By Denise Husenica, NFPA International Standards Development Manager, Secretary, ISO/TC 131 and Administrator, U.S. Technical Advisory Groups
The International Standards Organization (ISO) began in 1946 when delegates from 25 countries met in London to create a new international organization “to facilitate the international coordination and unification of industrial standards.” Since then, ISO has published over 22,230 International Standards covering almost all aspects of technology and manufacturing. ISO members hail from 160 countries and consist of 783 technical committees, subcommittees, and working groups to take care of standards development.
ISO Standards, technical specifications, and technical reports play a key role in fluid power technology. Designing, assembling and maintaining a hydraulic or pneumatic system typically involves putting together a variety of components, often from a variety of suppliers. Without standards for dimensional interchangeability, performance measurement and communication, safety requirements, and testing and inspection methods, these processes would be much more difficult.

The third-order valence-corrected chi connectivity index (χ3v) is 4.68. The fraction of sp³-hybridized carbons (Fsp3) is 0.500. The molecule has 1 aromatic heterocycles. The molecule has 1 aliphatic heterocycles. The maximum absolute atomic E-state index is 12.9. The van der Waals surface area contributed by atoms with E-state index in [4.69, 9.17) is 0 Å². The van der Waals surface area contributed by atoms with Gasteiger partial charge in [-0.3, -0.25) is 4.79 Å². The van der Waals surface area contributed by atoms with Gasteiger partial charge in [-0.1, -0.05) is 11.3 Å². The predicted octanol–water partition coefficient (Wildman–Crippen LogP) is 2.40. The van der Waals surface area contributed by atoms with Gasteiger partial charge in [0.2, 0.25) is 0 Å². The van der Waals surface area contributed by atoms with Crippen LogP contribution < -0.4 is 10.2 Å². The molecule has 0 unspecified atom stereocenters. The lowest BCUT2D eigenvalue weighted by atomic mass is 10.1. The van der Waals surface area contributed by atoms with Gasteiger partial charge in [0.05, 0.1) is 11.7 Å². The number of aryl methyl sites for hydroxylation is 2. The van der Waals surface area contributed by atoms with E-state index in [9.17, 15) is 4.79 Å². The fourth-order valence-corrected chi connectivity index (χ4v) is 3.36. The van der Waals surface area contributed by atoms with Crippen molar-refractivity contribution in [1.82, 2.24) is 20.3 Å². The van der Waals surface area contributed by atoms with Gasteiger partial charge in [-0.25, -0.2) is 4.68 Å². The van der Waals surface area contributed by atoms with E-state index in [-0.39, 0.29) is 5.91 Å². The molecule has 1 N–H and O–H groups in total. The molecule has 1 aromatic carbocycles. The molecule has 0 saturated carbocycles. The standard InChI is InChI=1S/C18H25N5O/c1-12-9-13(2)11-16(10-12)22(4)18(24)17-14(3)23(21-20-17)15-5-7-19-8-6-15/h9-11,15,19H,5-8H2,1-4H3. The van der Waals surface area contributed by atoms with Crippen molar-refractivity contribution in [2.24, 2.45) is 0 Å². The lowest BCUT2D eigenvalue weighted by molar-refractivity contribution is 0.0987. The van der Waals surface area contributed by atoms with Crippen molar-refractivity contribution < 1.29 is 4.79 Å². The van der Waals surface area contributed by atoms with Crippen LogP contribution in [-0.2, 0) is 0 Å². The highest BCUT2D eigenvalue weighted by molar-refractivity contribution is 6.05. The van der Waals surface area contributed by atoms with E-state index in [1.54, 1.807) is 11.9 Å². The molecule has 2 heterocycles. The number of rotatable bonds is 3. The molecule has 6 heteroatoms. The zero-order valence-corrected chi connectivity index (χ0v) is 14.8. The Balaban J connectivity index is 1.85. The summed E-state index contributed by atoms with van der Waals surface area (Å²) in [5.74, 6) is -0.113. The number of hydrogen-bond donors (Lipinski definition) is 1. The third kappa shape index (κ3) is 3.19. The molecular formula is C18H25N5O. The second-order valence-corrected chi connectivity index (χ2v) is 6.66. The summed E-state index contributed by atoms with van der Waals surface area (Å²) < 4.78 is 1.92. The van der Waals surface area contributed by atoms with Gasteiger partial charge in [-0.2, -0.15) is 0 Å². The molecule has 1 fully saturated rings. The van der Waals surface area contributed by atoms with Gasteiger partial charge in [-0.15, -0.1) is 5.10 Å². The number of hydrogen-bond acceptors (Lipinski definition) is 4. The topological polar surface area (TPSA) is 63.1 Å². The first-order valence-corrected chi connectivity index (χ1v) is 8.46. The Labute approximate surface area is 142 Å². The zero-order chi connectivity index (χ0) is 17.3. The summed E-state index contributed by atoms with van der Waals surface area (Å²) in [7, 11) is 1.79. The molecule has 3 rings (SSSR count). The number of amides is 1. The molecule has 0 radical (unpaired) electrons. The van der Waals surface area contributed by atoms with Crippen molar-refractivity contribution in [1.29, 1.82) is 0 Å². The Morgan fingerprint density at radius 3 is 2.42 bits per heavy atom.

ISO Technical Committee 131, fluid power systems, is responsible for 225 published ISO Standards with 44 currently under development. Since 1969, the National Fluid Power Association (NFPA) has worked to foster cooperation among users and manufacturers by being involved in the development of fluid power ISO standards. A public copy of the TC 131 Strategic Business Plan can be found at https://www.iso.org/committee/52232.html.
Standards benefit users because they:
Standards benefit manufacturers because they:
Standards for fluid power products and systems fall into three basic categories:
One of the strengths of ISO standards is that they are created by the people who need them. In the United States, 145 fluid power industry experts drive all aspects of the standards development process, from deciding whether a new standard is needed to defining the technical content.
Getting involved in this process can bring significant advantages to participating individuals and businesses alike. For example, by:
Getting involved in standards development brings your concerns and needs to bear on the process that can affect you in the future.
To learn more about the development of fluid power ISO standards contact Denise Husenica at (414) 778-3354 or email firstname.lastname@example.org.